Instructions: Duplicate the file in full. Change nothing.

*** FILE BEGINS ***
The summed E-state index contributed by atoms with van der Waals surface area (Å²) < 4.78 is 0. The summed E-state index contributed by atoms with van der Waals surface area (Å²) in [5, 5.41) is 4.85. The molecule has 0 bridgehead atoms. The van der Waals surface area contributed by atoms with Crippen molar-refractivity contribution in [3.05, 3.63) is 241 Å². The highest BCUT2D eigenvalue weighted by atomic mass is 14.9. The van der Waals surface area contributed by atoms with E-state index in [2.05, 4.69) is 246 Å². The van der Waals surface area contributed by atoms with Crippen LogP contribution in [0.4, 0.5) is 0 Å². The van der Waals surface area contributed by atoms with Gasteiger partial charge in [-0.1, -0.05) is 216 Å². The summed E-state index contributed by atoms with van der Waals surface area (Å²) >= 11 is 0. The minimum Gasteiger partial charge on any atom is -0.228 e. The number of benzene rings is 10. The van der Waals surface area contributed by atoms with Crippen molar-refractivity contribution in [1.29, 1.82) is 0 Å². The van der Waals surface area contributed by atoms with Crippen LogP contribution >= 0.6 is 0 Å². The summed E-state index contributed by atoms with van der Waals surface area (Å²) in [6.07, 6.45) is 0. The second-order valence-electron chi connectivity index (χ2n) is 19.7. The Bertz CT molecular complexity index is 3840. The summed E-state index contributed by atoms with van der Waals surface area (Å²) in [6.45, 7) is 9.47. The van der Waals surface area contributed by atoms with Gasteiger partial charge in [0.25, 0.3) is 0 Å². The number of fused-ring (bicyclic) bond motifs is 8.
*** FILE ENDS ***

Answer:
The summed E-state index contributed by atoms with van der Waals surface area (Å²) < 4.78 is 0. The summed E-state index contributed by atoms with van der Waals surface area (Å²) in [5, 5.41) is 4.85. The molecule has 0 bridgehead atoms. The van der Waals surface area contributed by atoms with Crippen molar-refractivity contribution in [3.05, 3.63) is 241 Å². The highest BCUT2D eigenvalue weighted by atomic mass is 14.9. The van der Waals surface area contributed by atoms with E-state index in [2.05, 4.69) is 246 Å². The van der Waals surface area contributed by atoms with Crippen LogP contribution in [0.4, 0.5) is 0 Å². The van der Waals surface area contributed by atoms with Gasteiger partial charge in [-0.1, -0.05) is 216 Å². The summed E-state index contributed by atoms with van der Waals surface area (Å²) >= 11 is 0. The minimum Gasteiger partial charge on any atom is -0.228 e. The number of benzene rings is 10. The van der Waals surface area contributed by atoms with Crippen molar-refractivity contribution in [1.29, 1.82) is 0 Å². The van der Waals surface area contributed by atoms with Crippen LogP contribution >= 0.6 is 0 Å². The summed E-state index contributed by atoms with van der Waals surface area (Å²) in [6.07, 6.45) is 0. The second-order valence-electron chi connectivity index (χ2n) is 19.7. The Bertz CT molecular complexity index is 3840. The summed E-state index contributed by atoms with van der Waals surface area (Å²) in [6.45, 7) is 9.47. The van der Waals surface area contributed by atoms with Gasteiger partial charge in [0.25, 0.3) is 0 Å². The number of fused-ring (bicyclic) bond motifs is 8.